Maureen Lamb’s Latin 3 class used persuasive speeches to practice rhetorical devices. Each speech was at least 1:50 but no more than two minutes long and addressed a topic that the student was passionate about.
As if most of us wouldn’t clam up at the mere thought of giving a near two-minute-long speech, the assignment required that the speeches employ at least five rhetorical devices. For those of us who need a memory jog from English class so many years ago (we did), a rhetorical device is a technique often used to evoke emotion in an audience or reader; it uses words deliberately with the intent to be persuasive. These could include everything from alliteration to onomatopoeia to personification.
Do you remember the classic: Peter Piper picked a peck of pickled peppers? This is an example of alliteration, one of a series of rhetorical devices. Along with names like Dunkin Donuts, Best Buy, and Krispy Kreme. It's raining cats and dogs? Classic hyperbole.
Lamb graded the students on their ability to speak loudly and clearly, the use of hand gestures, and making eye contact with the audience. Doing this virtually made it all that much harder but every single student effortlessly delivered.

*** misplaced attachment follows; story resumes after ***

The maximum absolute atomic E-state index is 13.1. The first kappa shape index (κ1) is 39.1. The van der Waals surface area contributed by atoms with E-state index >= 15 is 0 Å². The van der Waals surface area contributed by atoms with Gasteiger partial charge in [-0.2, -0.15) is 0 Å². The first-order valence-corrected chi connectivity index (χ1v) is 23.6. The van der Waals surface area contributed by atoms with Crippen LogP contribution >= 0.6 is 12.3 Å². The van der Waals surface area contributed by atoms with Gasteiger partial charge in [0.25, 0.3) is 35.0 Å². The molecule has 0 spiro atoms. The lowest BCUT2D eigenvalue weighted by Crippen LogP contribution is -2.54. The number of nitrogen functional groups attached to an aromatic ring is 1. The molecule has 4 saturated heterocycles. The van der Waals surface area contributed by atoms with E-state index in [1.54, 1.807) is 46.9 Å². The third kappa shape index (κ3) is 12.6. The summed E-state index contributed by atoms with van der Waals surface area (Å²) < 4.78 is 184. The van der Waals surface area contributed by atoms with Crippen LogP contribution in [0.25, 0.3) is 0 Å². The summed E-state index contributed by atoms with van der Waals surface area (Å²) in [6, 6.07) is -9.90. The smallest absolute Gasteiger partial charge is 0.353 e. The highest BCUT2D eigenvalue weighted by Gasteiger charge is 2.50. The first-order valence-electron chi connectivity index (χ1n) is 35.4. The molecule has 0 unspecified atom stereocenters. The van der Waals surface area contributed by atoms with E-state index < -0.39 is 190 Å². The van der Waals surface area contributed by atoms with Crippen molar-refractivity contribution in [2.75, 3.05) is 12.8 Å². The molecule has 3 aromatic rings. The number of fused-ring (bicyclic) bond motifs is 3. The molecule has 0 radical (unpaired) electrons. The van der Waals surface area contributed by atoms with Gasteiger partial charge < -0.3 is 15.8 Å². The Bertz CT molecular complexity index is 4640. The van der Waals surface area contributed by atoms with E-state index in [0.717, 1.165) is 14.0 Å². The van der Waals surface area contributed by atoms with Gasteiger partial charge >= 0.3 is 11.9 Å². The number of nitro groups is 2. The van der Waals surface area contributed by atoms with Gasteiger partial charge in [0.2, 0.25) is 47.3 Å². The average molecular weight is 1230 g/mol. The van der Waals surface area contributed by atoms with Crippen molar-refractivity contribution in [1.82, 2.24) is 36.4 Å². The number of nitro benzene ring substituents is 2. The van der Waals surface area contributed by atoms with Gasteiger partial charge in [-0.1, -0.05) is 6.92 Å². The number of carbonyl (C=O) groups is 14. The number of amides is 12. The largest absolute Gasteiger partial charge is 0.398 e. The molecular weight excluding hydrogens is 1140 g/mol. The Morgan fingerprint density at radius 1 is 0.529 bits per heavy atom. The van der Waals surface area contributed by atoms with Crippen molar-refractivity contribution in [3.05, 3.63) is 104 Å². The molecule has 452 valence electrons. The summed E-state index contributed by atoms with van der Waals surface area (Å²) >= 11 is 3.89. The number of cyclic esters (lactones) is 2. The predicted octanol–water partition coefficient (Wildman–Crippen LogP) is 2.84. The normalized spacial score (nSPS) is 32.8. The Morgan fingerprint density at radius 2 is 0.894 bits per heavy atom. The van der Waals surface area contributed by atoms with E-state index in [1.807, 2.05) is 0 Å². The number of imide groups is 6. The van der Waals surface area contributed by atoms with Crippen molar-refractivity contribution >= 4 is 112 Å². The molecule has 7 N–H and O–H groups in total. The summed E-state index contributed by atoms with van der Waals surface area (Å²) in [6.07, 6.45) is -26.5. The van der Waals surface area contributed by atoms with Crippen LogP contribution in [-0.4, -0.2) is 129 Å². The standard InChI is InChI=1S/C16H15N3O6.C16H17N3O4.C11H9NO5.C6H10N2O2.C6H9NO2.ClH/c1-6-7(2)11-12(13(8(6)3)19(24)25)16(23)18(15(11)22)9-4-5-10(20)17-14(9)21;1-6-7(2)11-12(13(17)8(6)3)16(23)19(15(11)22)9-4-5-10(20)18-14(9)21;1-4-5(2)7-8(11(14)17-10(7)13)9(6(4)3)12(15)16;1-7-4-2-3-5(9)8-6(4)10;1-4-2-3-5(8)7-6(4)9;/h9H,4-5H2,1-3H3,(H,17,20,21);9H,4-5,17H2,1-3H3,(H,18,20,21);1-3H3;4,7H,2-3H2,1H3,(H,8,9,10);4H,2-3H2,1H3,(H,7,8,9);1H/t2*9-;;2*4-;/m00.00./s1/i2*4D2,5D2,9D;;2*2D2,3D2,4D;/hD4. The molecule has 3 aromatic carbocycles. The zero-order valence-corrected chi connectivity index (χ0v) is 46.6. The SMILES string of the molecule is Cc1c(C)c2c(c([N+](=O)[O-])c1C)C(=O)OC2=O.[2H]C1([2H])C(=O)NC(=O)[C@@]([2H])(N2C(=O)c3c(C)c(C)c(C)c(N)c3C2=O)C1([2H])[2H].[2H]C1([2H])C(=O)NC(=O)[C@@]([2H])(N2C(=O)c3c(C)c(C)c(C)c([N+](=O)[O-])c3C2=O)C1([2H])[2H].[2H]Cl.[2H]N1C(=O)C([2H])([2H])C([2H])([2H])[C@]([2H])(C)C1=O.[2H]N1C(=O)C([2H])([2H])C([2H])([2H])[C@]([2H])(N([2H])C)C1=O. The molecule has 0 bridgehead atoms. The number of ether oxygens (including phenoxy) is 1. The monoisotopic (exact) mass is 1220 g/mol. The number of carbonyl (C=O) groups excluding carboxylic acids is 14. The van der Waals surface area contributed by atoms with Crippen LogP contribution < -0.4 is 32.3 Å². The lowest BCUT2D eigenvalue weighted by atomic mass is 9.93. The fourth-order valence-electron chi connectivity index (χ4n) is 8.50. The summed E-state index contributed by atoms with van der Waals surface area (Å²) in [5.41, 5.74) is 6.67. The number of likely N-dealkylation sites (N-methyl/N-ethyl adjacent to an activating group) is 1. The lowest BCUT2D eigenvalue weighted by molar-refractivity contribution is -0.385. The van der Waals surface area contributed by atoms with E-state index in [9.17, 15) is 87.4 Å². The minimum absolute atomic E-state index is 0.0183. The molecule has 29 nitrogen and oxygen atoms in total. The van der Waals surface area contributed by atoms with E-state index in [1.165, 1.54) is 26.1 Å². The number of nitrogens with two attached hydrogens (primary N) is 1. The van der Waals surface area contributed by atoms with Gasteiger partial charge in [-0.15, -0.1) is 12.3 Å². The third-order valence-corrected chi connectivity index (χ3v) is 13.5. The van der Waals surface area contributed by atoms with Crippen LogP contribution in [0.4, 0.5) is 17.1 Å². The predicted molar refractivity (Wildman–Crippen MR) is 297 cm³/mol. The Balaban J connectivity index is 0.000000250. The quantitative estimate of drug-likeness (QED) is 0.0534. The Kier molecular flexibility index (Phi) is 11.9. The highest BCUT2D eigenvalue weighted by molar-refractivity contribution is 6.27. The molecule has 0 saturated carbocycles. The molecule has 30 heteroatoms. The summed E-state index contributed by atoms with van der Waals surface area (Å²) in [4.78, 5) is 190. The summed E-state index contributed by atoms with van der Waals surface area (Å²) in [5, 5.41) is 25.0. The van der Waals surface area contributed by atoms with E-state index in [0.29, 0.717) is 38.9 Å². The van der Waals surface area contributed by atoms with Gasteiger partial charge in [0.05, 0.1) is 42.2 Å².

There was an impressive range of topics that included: exploring what makes (or doesn’t make) a villain in Greek mythology, persuading the listener that heavy metal music is indeed the best genre of all, convincing the audience that sports are the greatest invention of mankind due to its benefits of inclusion and teamwork. The student remarked that sports are "what allows common people to produce uncommon results.” One speech tackled the litany of downsides to grass lawns, and the last speech presented why Dwayne "The Rock" Johnson should run for president. Regardless of one’s political views, the student threw a solid argument and plenty of rhetorical devices to make it pretty convincing.
After each student had completed their speech, Lamb asked them to reflect on the difficult parts of th assignment. The group almost unanimously responded with the difficulty of fitting it into the time allotted while presenting all of their argument, and, well, just starting the speech! When asked what their suggestion would be to future classes, they echoed one common sentiment of choosing a topic one is passionate about. It makes convincing others of your viewpoint while writing in a deliberate manner much easier.
While "rubber baby buggy bumpers" is arguably always going to be hard to say five times fast and "sheep should sleep in a shed," as well, one thing is for sure, s/he knocked it out of the park with those speeches.
(For those readers that said hyperbole on that last one... well done).